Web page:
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Abilene Reporter News Newspaper Archive: August 14, 1970 - Page 1

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Publication: Abilene Reporter News

Location: Abilene, Texas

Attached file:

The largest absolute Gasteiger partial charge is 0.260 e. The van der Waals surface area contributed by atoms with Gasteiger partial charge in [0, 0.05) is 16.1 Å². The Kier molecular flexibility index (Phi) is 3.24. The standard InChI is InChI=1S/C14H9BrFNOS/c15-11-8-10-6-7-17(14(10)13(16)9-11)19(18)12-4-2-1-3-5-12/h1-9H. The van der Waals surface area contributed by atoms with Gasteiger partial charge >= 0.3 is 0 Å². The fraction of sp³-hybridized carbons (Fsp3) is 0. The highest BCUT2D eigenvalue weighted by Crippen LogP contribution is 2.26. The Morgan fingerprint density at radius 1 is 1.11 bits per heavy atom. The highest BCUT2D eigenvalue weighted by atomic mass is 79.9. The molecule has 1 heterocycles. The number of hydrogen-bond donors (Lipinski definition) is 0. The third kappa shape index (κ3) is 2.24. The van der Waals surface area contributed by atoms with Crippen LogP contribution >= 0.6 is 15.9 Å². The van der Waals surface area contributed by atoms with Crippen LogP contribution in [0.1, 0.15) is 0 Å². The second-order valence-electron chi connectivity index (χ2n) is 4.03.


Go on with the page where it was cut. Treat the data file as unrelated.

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   Abilene Reporter-News, The (Newspaper) - August 14, 1970, Abilene, Texas                                OR vyitH WE-SKETCH YOUR WORLD: EXACTLY. AS IT 90TH YEAR, NO. 59 PHONE J; EVENING, AUGUST PAGES IN TWO SECTIONS ioc SUNDAY Auxtattd By BLUE RUCKER Cereal Filler Illegal Q. I uwferstixid.jthat'-tbe legtslatore recently passed a Mil making to! add clc.' te.be sotd. This'.being true, .Vo-uW. if be nilawf Hi 'to ;idd bread. Id harnb'urgers to be sold and who would be the enforcing of such A. We're a little confused as to which legislature.passed that .bill._We .talked with a Texas a meat packer arid the They all said.lhat under Federal cereal.-.or other .s.iich fillers tria'y added to "-.certain, meal productsvas..jpng as .Ihe- product doesn't contain inpfeUhan ;and. if it's such. Now, if a'pr'oduct was labeled "ail meat" but contains a filler, then this is illegal. .Q. How much does" (be Pope, In Rome receive as a salary? doesn't receiye''ariy salary; in fact, his'salary is actually .reduced .when he's elevated from Cardinal.- to A Cardinal's salary is a month, and from that he goes to a grand total of zero when he becomes Pope, according to Nina La Bella's book, "Trie ;Valican .which deals the finances of the Vatican. Q. tell me where I could birth certificate ln: California? was .Saa will before school siartsJCan you the Bureau" of -rV.ital Statistics Scat of the; County, .i where Ijv this '.case... It. would request and.-include his father's blrthdate.' ;Q. I would like to know If there Is a Karen Valentine fan club la Abilene or- near If. there, is, ..who dp I Ai; Action Line couldn't find a trace of one, -butiif this may.smoke it out. Karpn; ,yajenline plays Alice Johnson, the young'sluden'l teacher, on 22- 2." She has an unusual right clogs up just before anything good happens lo her such as getting the part on Room 222. The Sunday, July had an article on her thai you would enjoy reading. i'Q. I've heard.of a boy here In Abilene, who was In the service four days and Is oow gelling a medical discharge with a penslpB and Ihe government Is sending him In an electronics school. >What 1 would like lo know-Is why.'ihey didn't catch' Ihls trouble when'he had his physIcalT-Tiils looks to me like they are cheating lhe government. i A, You're righty this dbcsn't.quite add up. Greely Aston, county 'Veteran's' Service officer, explaned the government policy like this: If a man is discharged because of a disability that existed before his he's not entitled to: any benefits. But if a man is injured, through no fault of his own, right after entering the service, he's eligible for benefits. Be gave an example irf a man with less lhan days' service who was shot and Injured by mistake Vat a military. rifle In ,Uis; Instance, the goveriiiniBt: responsJble and he's entitled AslM doesn't kiiow'il. yoo raeBtloBed; yen might.phone ;klm at if you have more infermatlon on the subject. Address questions lo Action Llae, Bo% 38, Abilene, Texas 796M. Names will not. be used bnt questions'must be signed and addresses gtvey. Please Include telephone numbers U possible. Rain Scarce, Buf Not Gone Rain mOiy In these parts, but it's not a IHng past as an area around Snyder received up to 1.50 inches during the night. Snyder, ilself, recorded 1.14 inches near the airport and at Ihe high school, but the D. M. Pogue farm near Hermleigh recorded 1.50 Inches and (he Lloyd 'Kirby, farm one mile north and four miles east of Hermleigh reported 1.06 inches and is" located near The Charles Cain Jarm received 1.01 Inch Snyder two miles east on the Roby highway. Sweetwater, however, reported only a trace of moisture while Breckenridge inch- Abilene, a chance for rain a Blight 20 per cent according. to_. the Weather Bureau at the Municipal Airport. Tfie forecast calls for possible scattered showers .Friday and Saturday with a' high both days near 95 and a low Friday night near 75. days since Abilene- has recejvcd'jihy measurable rain, and the-I2.47- lnch: total for the year Is almost three Inches below the'normal.' DAYS Crowley, 12, is reunited with his mother at North Memorial Hospital, after .he was found "alive.ahd well" on rugged in New "Hampshire. The boy, frony Mass., be- came eight days ago frpin a summer camp hiking group. He existed on blueberries (AP Wife'ph'otb) Boy in 'Good Condition' After M n Eight Days Lost on Mountain (AP) AX year-old -boy .was ;lost for' eight in. While .Mountain National.Park told his rescuers: "Pm.Danny Crowley He found Thursday on a 'of-Ml. Passacohaway aboiil miles from where- he strayed away from, a 'group., of hikers attend- ing a summer camp "His condition; is amazingly said- at Cpnway's Memorial Hospital where the Boston youth was or- dered. to :bcd.-' "He ;was very heallhy afler going through that. He was: tired, kind of. dry .from not i haying lo He told hjs rescuers he drank from a-small waterfall and ato 'blueberries. -He -said he slept .daytimes because he was afraid to sleep at night. He said he heard noises in the dark woods and believed bears were in the Study Second Note MONTEVIDEO, Uruguay (AE) The Uruguayan govern- ment loday studied an unauth- enlicated message .found in a Buenos Aires cafe which indi- cated the Tupam.aro guerrillas might murder "the Brazilian dip-" lomat they kidnaped: The mes- sage made no mention of Amer- ican agroito'mist'iClaude L: Fly, who was kidnaped-last Friday. Officials in Montevideo could not confirm Lhe authenlicily of the note found in the Argentine capital 150 miles up the Plale estuary. But it contained Ian- guage similar -lo lhat'used in 10 previous messages from the ur- ban -Tupamaros, and it was de- livered in the same left in the reslroom of a cafe.- The 'communique said Dan A; Milrione, !lhe kidnaped Ameri- can police adviser .whose body was found Monday, .had been sentenced lo dealti for "collabo- rating with the forces of repres- sipn." It said the process of "re- volutionary justice" for 'Brazil- ian .Consul Albysio Mares Dlas Gomide, 41, "'couM be halted il the Uruguayan government re- leased -about; 15( prisoners1 de- the Tupa- marps. '_ Arr earlier .message, relayed lo aulhoritiesVTuesday, said Dias Gomide and Fly, a 65- year-old consultant lor the Agriculture' Ministry, both wore in good h'eallh and had not beerr sentenced yeU'The later note said the Brazilian repre- sented "one of the bloodiest dic- tatorships in America, whose -tortures and assassinations go lo such limits :thal they have been denounced by the justice commission of Ihc United Na- tions." The nole said the government bears "total and absolute re- sponsibility" for Milrione's murder. The government has refused to bargain with the guerrillas, maintaining the pris- oners whose release is demand- ed are criminals rather than po- litical detainees. Some police and sol- diers continued thcjr search of the Uruguayan capital for traces of the kidnapers and their two captives. About 80 sus- pects were rounded up Thurs- day. The kidnapers have warned that if their hiding place is discovered, both their host- ages will be killed immediately. U.S. Forces Cut In Saigon Area area. "I prayed every .night to be he said.. 1 He was able to walk down a trail lo a highway and a car aft- er he was found by Arthur An- derson, 24, an instructor at Franklin Pierce College, and Tom Desrosier, 15, a Keene high school sludent. They were among the more than 200 per- sons who searched for the boy during the last week. When (hey descended over a rocky ledge in an area covered by underbrush, they heard "a whimpering walked to- wards it and'found the Crowley youth. They gave him a chocolate bar and some other food left from Iheir lunch.. At the hospital, the boy asked for an ice-cold soft drink, "and we gave him Dr. Jones said. She said the boy fell asleep right after he was put to bed. The-boy's mother, Mrs. De- nise Crowley said: "I feel so wonderful because he looks so !wpnderful." She said she fell "down" when the search party was re- duced Wednesday "but I still knew they'd find him. "He said he did a lot of pray- ing and I was doing a lot of praying, NEWS INDEX Amusements 17B Bridge 1 3A Classified........ 10-I6B Comics 98 Editorials SB Horoscope............ }5B Hospital Patients........9A Obituaries 6A Sports 14-16A To Your Good Health 7B TV Log.............. 13A TV Scout........... 1 3A Women's News........2.3B SAIGON (AP) American .forces in the Saigon military re- gion are being cut by about men as the result of a major reshuffling of. allied units and the transfer of a large base to the Vietnamese, official sources disclosed today. The sources said hyo full bri- gades plus other units would be shipped home from Saigon and the 11 surrounding provinces of Ihe 3rd -Military Region. Men who have not completed most of thoir 12-month tours In Vietnam will be transferred to other units. Security regulations prohibit publication of the units to be sent back to the Uniled Slates until the U.S. Command an- nounces them. Elsewhere In the war- Small ambush, actions and mopping up operations were re- ported along the northern coast where U.S. and South Viet- namese forces claimed they killed more than 300 North Viet- namese in fighting Wednesday and Thursday. One harrassing action was re- ported in Cambodia. A military spokesman in Plmom Penh said the Viet Cong and North Viet- namese apparently were occu- pied with integrating newly ar- rived reinforcemenls. Gen. Creighlon W. Abrams re- turned from convalescent leave with his family in Thailand and resumed his duties as com- mander of U.S. forces in Viet- nam. His gall bladder was re- moved in Japan July 3. In the major reshuffle of al- lied forces in the Saigon region, all American combat units ex- 1 Mart Opens Higher On Broad Front NEW YORK opened higher on a fairly broad front in moderately active trad- Ing. Advances led declines by a narrow margin. cepl one brigade have been pulled back from the Cambo- dian border. Most of them have been moved to Ihc northeast and cast of Saigon, Inland from the Soulh China Sea. South Vietnamese forces have replaced the Americans along the border west and northwest of Saigon to block North Viet- namese infiltrators, and the Tay Ninh base camp 55 miles norlh- wcsi of the capital has been turned over to Ihe Soulh Viet- namese 18th infantry Division. Only a few hundred U.S. sup- port troops remain at Tay Ninh, which once was the bisc for two American brigades. While the Soulh Vietnamese army carries out the blocking role in and along the frontier, the protection of the 3.5 million persons living in villages and bamlets in (he region Is as- signed to the militiamen of the Territorial Forces and People's Sfilf-Defense WTRC Pulls Out Of United Fund The West Texas Rehabilitation Center lias withdrawn from ils participation in the United Fund, it was announced following a joint meeting of the executive committees of both organiza- tions Thursday night. The decision to pull out was unanimous and was based on the scope and activity of WTRC "which has grown to the point (hat it is no longer feasible" for tire agency to participate In the United Fund. President of the Abilene United Fund Walter Johnson said, "The West Texas Rehabilitation Ccnlor has been a vital and' cooperative agency within the framework of Die United Fund tor the past 1Z years. The of during this period of time; has been remarkable and Is a trlbule to its fine and dedicated leader- ship." "From a small local children's center serving primarily Abilene, ils area has expanded lo serve a substantial portion of West Texas. The highly skilled and trained staff has gained Social Security Is 35 Years Old Today ANN ARBOH, Mich. (AP) Social Security, subject of rag- ing controversy in ils infancy, is 35 years old today. Some of the chief architects of Ihe Social Security Act are hold- ing a little parly in Ann Arbor during a break in tho 23rd an- nual Conference on Aging. "II was a great recalled Wilbur Cohen, who was a 22- yearold researcher in the ad- ministration of Franklin D. Roosevelt and helped draft the act. "Everybody was elated about it." Cohen laler worked for the So- cial Security Board and years later supervised Social Security operations as secretary of health, education and welfare under President Lyndon B. Johnson. He is now dean of Ihe College of Education at Ihe Uni- versity of Michigan, which is host to the Conference on Aging. Cohen recalled the sharp at- tacks on the act by Alf Landon, Roosevelt's 1936 opponent for president, who called it "a cruel hoax on the working man." When Roosevelt signed (he act Aug. 14, 1935, even some In the Democratic administration were concerned that it would be overturned by the Supreme Court, Cohen said. The court up- held it in 1937. Cohen attributed the Supreme Court decision to Roosevelt's overwhelming victory over Lan- don and lo his efforls lo enlarge the court. Cohen said "the Su- preme Court got the message and began changing. "That is why I say Roosev- elt's effort lo pack the court was successful." Arthur Allmeyer, 79, first commissioner of Social Securi- ty, wag Invited for today's cere- monies in Ann Arbor. He is the only surviving member of the original Social Security Board, Cohen said. He said Hoosovelt would sure- ly be surprised lo hear that some of his old Republican foes had come to support Social Se- curity. He said life insurance now in force under the act equals all the privale life insur- ance in trillion. national recognition for their accomplishments In treating the handicapped Johnson said. "As ils various services have expanded over an Increased area, ils operating budget has grown some 900 per cent, from slightly over to he said. "The United Fund Is cognizant of the center's need to focus its appeal for funds on a regional basis, and that In order to do so, It must have the latitude to make Its dtivo (or funds on a direct Johnson said. "We arc most appreciative of Uie leadership, and staff oE this fine agency for their splendid coofieralion during these 12 years and assure them, of our continued and wholehearted support as I hey terminate their affiliation with the other fine agencies who make up the United Johnson said. Bobby Sayles of Tuscola, president of WTfiC board, said, "On behalf of the board of directors of the WTRC, we want to express our appreciation lo Ihe Abilene United Fund and the people of Abilene for their support which has enabled WTRC lo have a substantial financial base from which; to operate and grow." "It is only after a great deal of study and consideration that the executive commiilce of Ihe Wesl Texas Rehabilitation Center made Ihe decision lhat future funding of the center needed to be more direct and broadly Sayles said. "The board of directors and staff of the. center pledge their continued 100 per cent Fair Share support to the United Fund and Us participating he said. WTRC Executive Director Shelley Smilh said Friday morning lhat he was nol certain how the situation would alfect Ihe fund raising projects of the center. "Our goal Is lo.have a really successful Cattlemen's Round- up for Crippled Children, but we have no plan from he said. Smilh said the center hoped to make up the difference of Ihe yearly allotment from the United Fund through memorials and monthly gifts. In other action, the United Fund executive committee adjusted the budget and goal of the Uniled Fund from lo to reflect the amount allocated WTRC by the budget committee. Salurdir wllh hta'itelli illernoor.i ncir ntghl nMr 71.- pi-ctublllly cf rlln per cert Frttaf UirougK Saturday wtodi from S-Hrn.p.tj.'.i ,i High 14 Kwi.xvUng 9 Hhjti ind Im for Mmi ptrtod bit Vtar: 104 ami 71. Sunirt lltt pfetll: B.m. .Jwirh4 todiy: ter.ict taltshl; tm. Benefits Are High Enough, Says First Recipient MISS IDA FULLER dWi-'l at Ike oimber By MICHAEL C. SINCLAIR Associated Press Writer BRATTLEBORO, VI. (AP) White-haired Miss Ida Fuller cashed her Social Security re- tirement check this month, her 368th since receiving the first one ever issued 30 years ago. That first check was for Miss Filler recalls, but it was nearly five years later be-" fore she was told Se- curily officials lhal ste was the firsl In the nation lo receive benefits under Ihe program. "When I got my first check, I didn't even stop lo look at the: number on she said. "I.just, cashed 11.1 wanled the money." The Soda! Security Adminis- tration is celebrating Ils 35th an- niversary loday. Monlhly pay- mcnls began in 1WO. Miss Fuller doesn'l think any more payment increases are needed. "It's bean raised as far as it ought to she said Thurs- day. "Every time they raise 11, they raise the amount taken away from the working people who pay Into it and It's just get- ting lo be too much of a bur- den." Three years ago, she sold her home In Ludlow where she was born and lived for 92 years. Now wilh a niect here, "I pay-my board and I have a little Income from my savings interest and what money I got for my house when I sold she said. She had rented an apartment in her home to help pay the tax- es and other living expenses. "No one could live on Social Security alone and maintain a home at the same she said. "The only way Is to live with someone else, if you can." She remembers her days as a freshman at Black River Acade- my In Ludlow and a senior classman named Calvin Cool- Idge. "He wasn't anything but just a boy in school she re- membered, "just a member oJ the senior class and I wasn't particularly Interested in them." After receiving a teacher's certificate at age 17, Miss Full- er taughl school for a dozen years, then attended a Boston business school. Afler gradua- tion, she'worked for a Ludlow law firm until her retirement in November 1939, two months be- fore Social' Security: took effect. Ida Fuller will be 96 on Sept. 6, and by then-she'll have re- ceived' her '369th Social Security check. "You can't live on It of course If you've got plher expenses lo pay, but It's a she said. "I now get they take out Ihe (or medi- care."